The best committee that ever sat
POWER AND GLORY: JACOBEAN ENGLAND AND THE MAKING OF THE KING JAMES BIBLE by Adam Nicolson HarperCollins, £18.99, pp. 288 ISBN 0007108931 There are two literary facts in English which it is almost impossible to examine, to see clearly. They are Shakespeare and the King James Bible. In both cases, the impossibility derives from the same point; that critical standards of what great English writing means stem so completely from Shakespeare's peculiar virtues and from the values of the prose in the King James Bible that all commentators and, indeed, all English-speakers subsequently have lived within their limits, and have been unable to step outside and discuss their subjects with any clarity, as one can step outside Spenser or Wordsworth, and see their world whole and distant, with an awareness of alternative models of excellence. For the English, King Lear is not a work with particular characteristics and specific flavour; it is just what all other plays fall short of. The great climaxes of the King James Bible, similarly, are quite simply what English prose is, or ought to be. They have set the standard, and the standard itself is almost impossible to judge.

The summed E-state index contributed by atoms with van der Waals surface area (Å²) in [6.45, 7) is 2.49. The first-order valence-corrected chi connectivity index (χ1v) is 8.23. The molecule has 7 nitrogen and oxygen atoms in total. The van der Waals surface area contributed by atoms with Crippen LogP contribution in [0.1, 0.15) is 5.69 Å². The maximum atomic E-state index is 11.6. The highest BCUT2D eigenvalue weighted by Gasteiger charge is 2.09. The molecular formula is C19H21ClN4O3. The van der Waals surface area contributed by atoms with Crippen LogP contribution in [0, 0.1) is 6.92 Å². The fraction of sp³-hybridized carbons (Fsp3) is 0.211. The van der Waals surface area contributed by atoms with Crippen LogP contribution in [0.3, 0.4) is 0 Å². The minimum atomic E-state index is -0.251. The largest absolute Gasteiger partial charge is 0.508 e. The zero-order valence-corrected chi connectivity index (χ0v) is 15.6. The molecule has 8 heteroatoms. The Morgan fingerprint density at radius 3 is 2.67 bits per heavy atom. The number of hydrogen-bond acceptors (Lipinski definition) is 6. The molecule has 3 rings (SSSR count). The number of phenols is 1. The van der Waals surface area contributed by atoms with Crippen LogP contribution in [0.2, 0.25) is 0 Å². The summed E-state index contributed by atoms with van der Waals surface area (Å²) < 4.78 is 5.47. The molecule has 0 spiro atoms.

There is no English writer subsequently who can be trusted not to lapse into those characteristic rhythms at elevated moments. Dickens is full of its music. Wordsworth's plainness, his insistence on rocks and stones and trees, is straight from the version of Ecclesiastes. Tennyson has no idea how a poem like 'Ulysses' might rise to its thunderous cadence other than on the model of the Psalms. The influence of the King James Bible is so pervasive in English literature, even in Waugh or Martin Am is, that it is hardly worth writing a book about; it is as limitless as the universe.